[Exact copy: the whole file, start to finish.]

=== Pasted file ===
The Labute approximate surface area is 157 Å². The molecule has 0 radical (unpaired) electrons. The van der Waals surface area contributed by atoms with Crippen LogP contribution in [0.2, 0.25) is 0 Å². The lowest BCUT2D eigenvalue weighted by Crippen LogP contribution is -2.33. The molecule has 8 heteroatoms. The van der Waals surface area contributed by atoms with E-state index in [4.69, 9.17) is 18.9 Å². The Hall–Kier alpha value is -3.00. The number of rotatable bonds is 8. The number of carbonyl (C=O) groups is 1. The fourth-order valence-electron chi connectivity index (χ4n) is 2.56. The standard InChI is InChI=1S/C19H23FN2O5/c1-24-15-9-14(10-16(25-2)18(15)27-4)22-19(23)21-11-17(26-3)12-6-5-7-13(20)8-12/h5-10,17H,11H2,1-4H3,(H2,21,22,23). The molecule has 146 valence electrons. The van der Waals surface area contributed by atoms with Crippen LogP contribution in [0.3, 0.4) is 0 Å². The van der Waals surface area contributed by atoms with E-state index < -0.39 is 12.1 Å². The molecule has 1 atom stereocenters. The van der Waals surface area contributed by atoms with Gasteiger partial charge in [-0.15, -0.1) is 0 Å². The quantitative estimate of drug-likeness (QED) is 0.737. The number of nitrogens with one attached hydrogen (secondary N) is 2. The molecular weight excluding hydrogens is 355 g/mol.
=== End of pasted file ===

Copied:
The Labute approximate surface area is 157 Å². The molecule has 0 radical (unpaired) electrons. The van der Waals surface area contributed by atoms with Crippen LogP contribution in [0.2, 0.25) is 0 Å². The lowest BCUT2D eigenvalue weighted by Crippen LogP contribution is -2.33. The molecule has 8 heteroatoms. The van der Waals surface area contributed by atoms with E-state index in [4.69, 9.17) is 18.9 Å². The Hall–Kier alpha value is -3.00. The number of rotatable bonds is 8. The number of carbonyl (C=O) groups is 1. The fourth-order valence-electron chi connectivity index (χ4n) is 2.56. The standard InChI is InChI=1S/C19H23FN2O5/c1-24-15-9-14(10-16(25-2)18(15)27-4)22-19(23)21-11-17(26-3)12-6-5-7-13(20)8-12/h5-10,17H,11H2,1-4H3,(H2,21,22,23). The molecule has 146 valence electrons. The van der Waals surface area contributed by atoms with Crippen LogP contribution in [0.3, 0.4) is 0 Å². The van der Waals surface area contributed by atoms with E-state index < -0.39 is 12.1 Å². The molecule has 1 atom stereocenters. The van der Waals surface area contributed by atoms with Gasteiger partial charge in [-0.15, -0.1) is 0 Å². The quantitative estimate of drug-likeness (QED) is 0.737. The number of nitrogens with one attached hydrogen (secondary N) is 2. The molecular weight excluding hydrogens is 355 g/mol.